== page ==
Thursday, November 06, 2008

The Royal Institute of Oil Painters - 121st Annual Exhibition

I visited the 121st Annual Exhibition of the The Royal Institute of Oil Painters yesterday. Unfortunately, this is a somewhat belated review of the exhibition due to my horrendous head cold having started just before this exhibition opened.
The Institute's aim is to uphold the age-old tradition of painting in oils, whilst giving encouragement to outstanding young oil painters of our time.
Set of oil paintings by Peter Wileman PROI
paintings copyright Peter Wileman
photo copyright Katherine Tyrrell

Over the years, the Royal Institute of Oil Painters (ROI) has played a unique role in developing the tradition of oil painting in the UK. It was established in 1882, gained royal status as an art society in 1909 and is very proud of its heritage. Distinguished former members include for example Lawrence Alma Tadema, Walter Sickert and Henri Fantin-Latour.

The oil paintings on display in the exhibitions embrace all manner of form and styles: from tonal traditional painting to abstract works - although I found the emphasis tends to be very much towards the painterly representational work.

Artists who won prizes included:
  • Richard Price won the Winsor and Newton Non Members Award for Within, without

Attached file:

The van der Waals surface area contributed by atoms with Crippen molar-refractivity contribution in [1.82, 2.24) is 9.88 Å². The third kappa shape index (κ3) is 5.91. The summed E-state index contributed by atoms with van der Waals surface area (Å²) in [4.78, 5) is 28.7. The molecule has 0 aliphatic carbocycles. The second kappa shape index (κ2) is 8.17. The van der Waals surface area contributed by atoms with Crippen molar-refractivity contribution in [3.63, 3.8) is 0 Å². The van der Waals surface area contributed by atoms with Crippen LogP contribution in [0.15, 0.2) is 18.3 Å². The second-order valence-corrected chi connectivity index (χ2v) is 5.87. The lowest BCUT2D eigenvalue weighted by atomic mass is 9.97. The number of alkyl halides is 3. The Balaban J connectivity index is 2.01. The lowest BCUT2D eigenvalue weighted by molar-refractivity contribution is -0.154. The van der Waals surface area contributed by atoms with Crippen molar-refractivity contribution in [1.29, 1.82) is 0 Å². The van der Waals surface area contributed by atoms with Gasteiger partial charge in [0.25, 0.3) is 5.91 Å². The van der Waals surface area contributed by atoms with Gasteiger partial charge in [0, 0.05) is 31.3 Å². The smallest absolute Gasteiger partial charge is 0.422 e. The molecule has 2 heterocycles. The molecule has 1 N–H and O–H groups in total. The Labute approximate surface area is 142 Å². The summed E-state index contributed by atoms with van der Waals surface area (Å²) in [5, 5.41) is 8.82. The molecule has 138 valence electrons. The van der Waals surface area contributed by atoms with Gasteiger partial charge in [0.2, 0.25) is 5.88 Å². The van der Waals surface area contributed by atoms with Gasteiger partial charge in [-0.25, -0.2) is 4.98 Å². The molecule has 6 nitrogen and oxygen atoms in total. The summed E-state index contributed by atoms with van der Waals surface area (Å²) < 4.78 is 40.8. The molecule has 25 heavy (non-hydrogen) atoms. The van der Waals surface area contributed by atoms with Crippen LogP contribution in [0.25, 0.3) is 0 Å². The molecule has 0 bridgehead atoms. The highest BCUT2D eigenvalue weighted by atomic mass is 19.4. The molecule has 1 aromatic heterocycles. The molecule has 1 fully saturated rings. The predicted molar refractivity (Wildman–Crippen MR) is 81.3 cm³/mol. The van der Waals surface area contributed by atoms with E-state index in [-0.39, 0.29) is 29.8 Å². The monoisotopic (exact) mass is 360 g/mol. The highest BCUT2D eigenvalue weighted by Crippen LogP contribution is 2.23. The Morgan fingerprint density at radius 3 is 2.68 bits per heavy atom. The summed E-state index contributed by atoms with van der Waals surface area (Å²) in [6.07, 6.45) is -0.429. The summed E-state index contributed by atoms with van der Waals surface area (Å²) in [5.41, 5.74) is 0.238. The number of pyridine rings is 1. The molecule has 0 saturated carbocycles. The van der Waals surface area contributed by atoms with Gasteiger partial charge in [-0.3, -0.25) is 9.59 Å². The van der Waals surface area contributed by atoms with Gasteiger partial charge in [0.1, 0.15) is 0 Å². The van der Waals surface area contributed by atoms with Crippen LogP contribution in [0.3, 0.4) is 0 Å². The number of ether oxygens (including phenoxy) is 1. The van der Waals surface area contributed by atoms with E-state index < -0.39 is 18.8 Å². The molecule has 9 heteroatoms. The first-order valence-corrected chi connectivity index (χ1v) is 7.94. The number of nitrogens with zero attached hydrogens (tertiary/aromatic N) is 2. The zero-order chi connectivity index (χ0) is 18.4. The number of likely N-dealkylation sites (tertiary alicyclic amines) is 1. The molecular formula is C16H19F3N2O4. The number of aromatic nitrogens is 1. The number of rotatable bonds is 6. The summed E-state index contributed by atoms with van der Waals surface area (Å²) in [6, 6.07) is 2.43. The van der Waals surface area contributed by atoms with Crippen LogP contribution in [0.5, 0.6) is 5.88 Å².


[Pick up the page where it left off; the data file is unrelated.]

• Early morning, Edinburgh by John Sprakes ROI, RBA won the DAS award for a work a distinction
  • Edman O'Aivazian ROI, RSMA who won the Roberson Award for Beach Life, Santa Monica LA
  • Peter Brown ROI, NEAC, PS - a streetscene and landscape artist - who won the Arts Club Award for Milson Street, Bath
  • Roy Freer RI, ROI, NEAC who won the Frank Herring Award for Leisuretime proportions
  • Rohan, Northcote Road won the A&K Wilson Gallery prize for the work that the judge would most like to take home with him for young artist finalist Stephen Teeuw
  • Award winning portrait artist and young artist finalist Lucy McKie won the Cornellisen Prize for Portrait of Louise an outstanding work of traditional portraiture
  • Bill Dean who won both The Fine Art UK Award for contemporary innovation and the Thersa Joy Scwabe Memorial Award for Early morning, Cromwell Road. I must confess I didn't understand the award for contemporary innovation as I couldn't see what was innovative about it (this being an exhibition which included artworks which did 'shout' innovation)
The ROI is to be applauded for the encouragement it gives to the development of young artists, notably through the Winsor & Newton Oil Painters Awards (Under 35’s) Competition, which is an important feature of its Annual Exhibition at the Mall Galleries.

Finalists in the Winsor & Newton Oil Painters Awards (Under 35’s) Competition
photo copyright Katherine Tyrrell

The winners of the Winsor and Newton Oil painters awards were:
  • 1st prize was awarded to Andrew Newton for Mohammed (top left of the above picture)
  • 2nd prize: Maryam Foroozanfar for Untitled 1
  • 3rd prize: Yashonbu Shidami for Room 3
Rush Hour IV (£1,750)
120 x 80cm, Oil on linen, 2008
copyright Adebanji Alade